## Project Euler 003 – C#

15 02 2011

Problem 3

The prime factors of 13195 are 5, 7, 13 and 29.

What is the largest prime factor of the number 600851475143 ?

Solution

using System.Collections.Generic;

using System;

namespace ProjectEulerCSharp_002

{

class Program

{

static void Main(string[] args)

{

List<long> factors = PrimeFactor(600851475143);

// this sorts the numbers in ascending order

factors.Sort();

// this reverses the list so the biggest one

// is on top.

factors.Reverse();

//show me the money

System.Console.WriteLine(factors[0]);

}

public static List<long> PrimeFactor(long number)

{

//here is our list of prime factors

List<long> factors = new List<long>();

//assume the number is prime

//unless we find a factor

bool isPrime = true;

//here is the upper limit of what we need to test

long factorCandidate = (long)Math.Sqrt(number);

while (factorCandidate > 1)

{

//is this a factor?

if (number % factorCandidate == 0)

{

//if so, what are it’s factors?

PrimeFactor(factorCandidate));

PrimeFactor(number / factorCandidate));

//we know this one isn’t prime

isPrime = false;

}

//next

factorCandidate–;

}

//we are only adding prime factors

//send ’em back

return factors;

}

}

}

Discussion

In contrast to my F# solution this didn’t take much longer than 5 minutes to write.  I didn’t spend any time optimizing it because it ran so fast for the problem already.

## Project Euler 002 – C#

8 02 2011

Problem 2

Each new term in the Fibonacci sequence is generated by adding the previous two terms. By starting with 1 and 2, the first 10 terms will be:

1, 2, 3, 5, 8, 13, 21, 34, 55, 89, …

By considering the terms in the Fibonacci sequence whose values do not exceed four million, find the sum of the even-valued terms.

Solution

namespace ProjectEulerCSharp_002

{

//By considering the terms in the Fibonacci sequence

//whose values do not exceed four million, find the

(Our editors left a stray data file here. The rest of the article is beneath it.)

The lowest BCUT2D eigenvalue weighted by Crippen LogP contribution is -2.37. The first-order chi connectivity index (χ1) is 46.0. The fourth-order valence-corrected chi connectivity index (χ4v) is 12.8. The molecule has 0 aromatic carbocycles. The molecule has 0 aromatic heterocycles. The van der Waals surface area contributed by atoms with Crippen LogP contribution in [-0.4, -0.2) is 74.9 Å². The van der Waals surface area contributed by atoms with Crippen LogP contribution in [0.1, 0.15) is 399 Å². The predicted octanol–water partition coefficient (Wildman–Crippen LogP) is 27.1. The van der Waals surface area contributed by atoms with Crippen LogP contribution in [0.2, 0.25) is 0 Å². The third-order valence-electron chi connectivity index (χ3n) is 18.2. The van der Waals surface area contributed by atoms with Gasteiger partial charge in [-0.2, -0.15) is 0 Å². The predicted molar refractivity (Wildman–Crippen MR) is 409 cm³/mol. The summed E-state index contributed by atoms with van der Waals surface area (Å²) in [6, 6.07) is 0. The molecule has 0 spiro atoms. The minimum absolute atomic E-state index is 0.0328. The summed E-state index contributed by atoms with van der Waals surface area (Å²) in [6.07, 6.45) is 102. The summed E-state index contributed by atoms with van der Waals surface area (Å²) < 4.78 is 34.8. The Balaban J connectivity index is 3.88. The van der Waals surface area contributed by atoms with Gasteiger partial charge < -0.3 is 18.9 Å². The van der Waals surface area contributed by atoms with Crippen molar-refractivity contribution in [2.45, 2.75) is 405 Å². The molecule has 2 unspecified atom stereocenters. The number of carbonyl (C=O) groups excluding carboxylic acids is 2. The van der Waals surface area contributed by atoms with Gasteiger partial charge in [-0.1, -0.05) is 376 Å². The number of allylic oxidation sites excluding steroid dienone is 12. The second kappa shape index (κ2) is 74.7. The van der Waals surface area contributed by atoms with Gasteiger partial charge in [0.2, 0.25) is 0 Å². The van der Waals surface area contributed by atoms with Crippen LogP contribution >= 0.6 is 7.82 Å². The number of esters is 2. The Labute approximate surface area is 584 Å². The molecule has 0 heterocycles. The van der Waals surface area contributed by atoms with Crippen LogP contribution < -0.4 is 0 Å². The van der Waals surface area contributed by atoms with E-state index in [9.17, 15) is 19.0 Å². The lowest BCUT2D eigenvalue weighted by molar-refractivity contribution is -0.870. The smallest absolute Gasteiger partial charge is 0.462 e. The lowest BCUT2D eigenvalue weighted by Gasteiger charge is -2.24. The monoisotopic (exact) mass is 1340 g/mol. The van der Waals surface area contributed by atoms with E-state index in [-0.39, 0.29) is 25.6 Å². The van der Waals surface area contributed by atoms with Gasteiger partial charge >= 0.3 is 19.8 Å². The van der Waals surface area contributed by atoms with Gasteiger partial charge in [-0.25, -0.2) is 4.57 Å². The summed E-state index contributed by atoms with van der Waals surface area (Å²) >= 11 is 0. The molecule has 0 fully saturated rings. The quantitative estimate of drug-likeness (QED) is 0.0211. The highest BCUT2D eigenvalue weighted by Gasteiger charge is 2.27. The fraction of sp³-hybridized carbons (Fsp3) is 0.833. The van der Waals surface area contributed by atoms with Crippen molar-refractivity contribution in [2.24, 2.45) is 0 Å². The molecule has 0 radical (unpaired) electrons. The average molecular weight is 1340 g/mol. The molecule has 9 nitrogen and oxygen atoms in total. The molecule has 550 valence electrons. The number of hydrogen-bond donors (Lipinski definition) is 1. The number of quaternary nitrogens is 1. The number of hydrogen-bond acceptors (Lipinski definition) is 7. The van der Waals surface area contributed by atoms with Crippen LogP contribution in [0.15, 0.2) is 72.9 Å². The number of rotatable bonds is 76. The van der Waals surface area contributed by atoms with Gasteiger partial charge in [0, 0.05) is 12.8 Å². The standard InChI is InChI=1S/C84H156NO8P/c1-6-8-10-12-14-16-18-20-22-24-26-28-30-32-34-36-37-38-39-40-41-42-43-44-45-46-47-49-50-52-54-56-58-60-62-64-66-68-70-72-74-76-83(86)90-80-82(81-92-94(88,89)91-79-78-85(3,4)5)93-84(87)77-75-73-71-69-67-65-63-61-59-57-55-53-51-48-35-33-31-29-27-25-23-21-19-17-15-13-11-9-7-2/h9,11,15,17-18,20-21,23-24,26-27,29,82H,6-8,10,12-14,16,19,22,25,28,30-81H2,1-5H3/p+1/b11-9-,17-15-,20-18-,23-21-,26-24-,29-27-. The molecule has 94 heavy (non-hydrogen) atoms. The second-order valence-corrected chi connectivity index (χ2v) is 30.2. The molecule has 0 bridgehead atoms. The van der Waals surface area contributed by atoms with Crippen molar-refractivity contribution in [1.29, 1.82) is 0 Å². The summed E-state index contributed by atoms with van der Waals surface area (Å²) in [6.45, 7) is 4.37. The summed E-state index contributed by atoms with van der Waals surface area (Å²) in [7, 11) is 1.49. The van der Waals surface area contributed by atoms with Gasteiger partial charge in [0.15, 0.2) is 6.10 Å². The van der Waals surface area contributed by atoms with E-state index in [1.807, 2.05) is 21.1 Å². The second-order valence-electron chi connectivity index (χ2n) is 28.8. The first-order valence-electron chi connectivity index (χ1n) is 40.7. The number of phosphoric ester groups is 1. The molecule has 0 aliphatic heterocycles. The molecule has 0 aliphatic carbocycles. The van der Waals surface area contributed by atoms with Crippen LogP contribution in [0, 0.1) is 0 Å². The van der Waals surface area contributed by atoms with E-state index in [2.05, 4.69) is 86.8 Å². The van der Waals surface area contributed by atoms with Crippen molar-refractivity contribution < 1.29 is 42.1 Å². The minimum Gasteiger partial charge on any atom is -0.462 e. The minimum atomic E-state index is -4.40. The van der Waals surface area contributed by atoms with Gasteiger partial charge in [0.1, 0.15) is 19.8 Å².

//sum of the even valued terms.

class Program

{

static void Main(string[] args)

{

//typically when calculating fibonacci series

//it’s performed two elements at a time

//this is not a requirement

int fib0 = 1;

int fib1 = 1;

int fib2 = 2;

while (fib2 < 4000000)

{

//we know the fib2

//is always even

//and represents ALL

//evens in the series

//see the ‘proof’ below

//odd + even = odd

fib0 = fib1 + fib2;

//odd + even = odd

fib1 = fib0 + fib2;

//odd + odd = even

fib2 = fib0 + fib1;

}

}

}

}

Discussion

As I mentioned in the F# solution, an obvious optimization is to sum as you go.  I’ve also taken it a step further and removed the check for evenness because every third Fibonacci is even.  I layout a rough proof in my comments above.

## Project Euler 001 – C#

1 02 2011

Problem 1

If we list all the natural numbers below 10 that are multiples of 3 or 5, we get 3, 5, 6 and 9. The sum of these multiples is 23.

Find the sum of all the multiples of 3 or 5 below 1000.

Solution

namespace ProjectEulerCSharp_001

{

//Add all the natural numbers below one

//thousand that are multiples of 3 or 5.

//first, we will get all of

//the numbers divisible by 3

class Program

{

static void Main(string[] args)

{

// add the 3’s, the 5’s, and subtract one set of 15’s

for (int three = 0; three < 1000; three += 3)

for (int five = 0; five < 1000; five += 5)

for (int fifteen = 0; fifteen < 1000; fifteen += 15)

}

}

}

Discussion

If you saw the F# solution then this should be a relatively easy translation.  The main difference is that I create the sum as I’m building the list.